Related topics

White Space delivers green tech to Sierra Nevada Mountains

Spectrum Bridge brings trial networks to mountain folk

Lessons learnt from the trials have been submitted to the FCC (pdf) and make interesting reading to anyone considering how white space might, eventually, be used. Notably the report details unexpected problems of interference from neighbouring TV channels, which could mean there's considerably less white space than anticipated thanks to the overwhelming power of TV transmissions.

From the trials Spectrum Bridge concludes that a database is the way to go, which shouldn't be a surprise from a company which hopes to land the contract to run that database, but the trials are all based on fixed links where the information won't change rapidly (weekly updates are consider acceptable) as opposed to the "Wi-Fi on Steroids" usage model that involves dynamically changing the frequency as the user moves around, as shown in Nokia's take on the matter:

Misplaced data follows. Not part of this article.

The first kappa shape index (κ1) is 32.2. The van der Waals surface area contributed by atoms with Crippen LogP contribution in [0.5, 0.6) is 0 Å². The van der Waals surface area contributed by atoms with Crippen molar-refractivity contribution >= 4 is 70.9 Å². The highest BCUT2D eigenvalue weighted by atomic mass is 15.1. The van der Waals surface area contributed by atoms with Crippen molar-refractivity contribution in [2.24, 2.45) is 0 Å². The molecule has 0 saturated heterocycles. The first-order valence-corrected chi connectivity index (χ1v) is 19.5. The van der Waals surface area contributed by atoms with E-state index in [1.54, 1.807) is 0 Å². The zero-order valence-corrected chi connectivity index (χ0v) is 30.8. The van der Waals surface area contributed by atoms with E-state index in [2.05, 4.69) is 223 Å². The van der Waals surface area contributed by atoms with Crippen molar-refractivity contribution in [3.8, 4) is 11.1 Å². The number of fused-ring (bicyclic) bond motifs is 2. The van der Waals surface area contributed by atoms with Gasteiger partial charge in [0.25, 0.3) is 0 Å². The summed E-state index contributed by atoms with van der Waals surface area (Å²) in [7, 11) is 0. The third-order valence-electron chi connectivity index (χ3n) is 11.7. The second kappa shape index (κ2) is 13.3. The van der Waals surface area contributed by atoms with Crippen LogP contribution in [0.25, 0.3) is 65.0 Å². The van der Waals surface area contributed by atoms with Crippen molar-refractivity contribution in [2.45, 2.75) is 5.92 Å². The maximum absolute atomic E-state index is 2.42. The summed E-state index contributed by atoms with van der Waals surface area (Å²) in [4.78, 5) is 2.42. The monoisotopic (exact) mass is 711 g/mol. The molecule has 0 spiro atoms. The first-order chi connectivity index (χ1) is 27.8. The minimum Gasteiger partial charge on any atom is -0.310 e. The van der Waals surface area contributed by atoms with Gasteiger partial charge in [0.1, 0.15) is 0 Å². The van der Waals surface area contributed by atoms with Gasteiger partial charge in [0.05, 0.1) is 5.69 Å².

Nokia doesn't let technical limitations stand in the way of cognitive radio, siding with Google's approach that "technology" will solve those problems and end users shouldn't worry their little heads about it. For fixed links that makes sense to us, but doing the same thing on the move is much harder.

Spectrum Bridge remains completely confident that mobile white space use can be done with equal utility, though it can't be demonstrated until the FCC decides under what conditions it will be allowed.

That's probably not going to happen until the autumn, so until then broadband in the Sierra Nevada Mountains will be limited to the lucky 12 houses involved in the trial - but at least we'll all be able to watch TV in comfort. ®

Sponsored: Network DDoS protection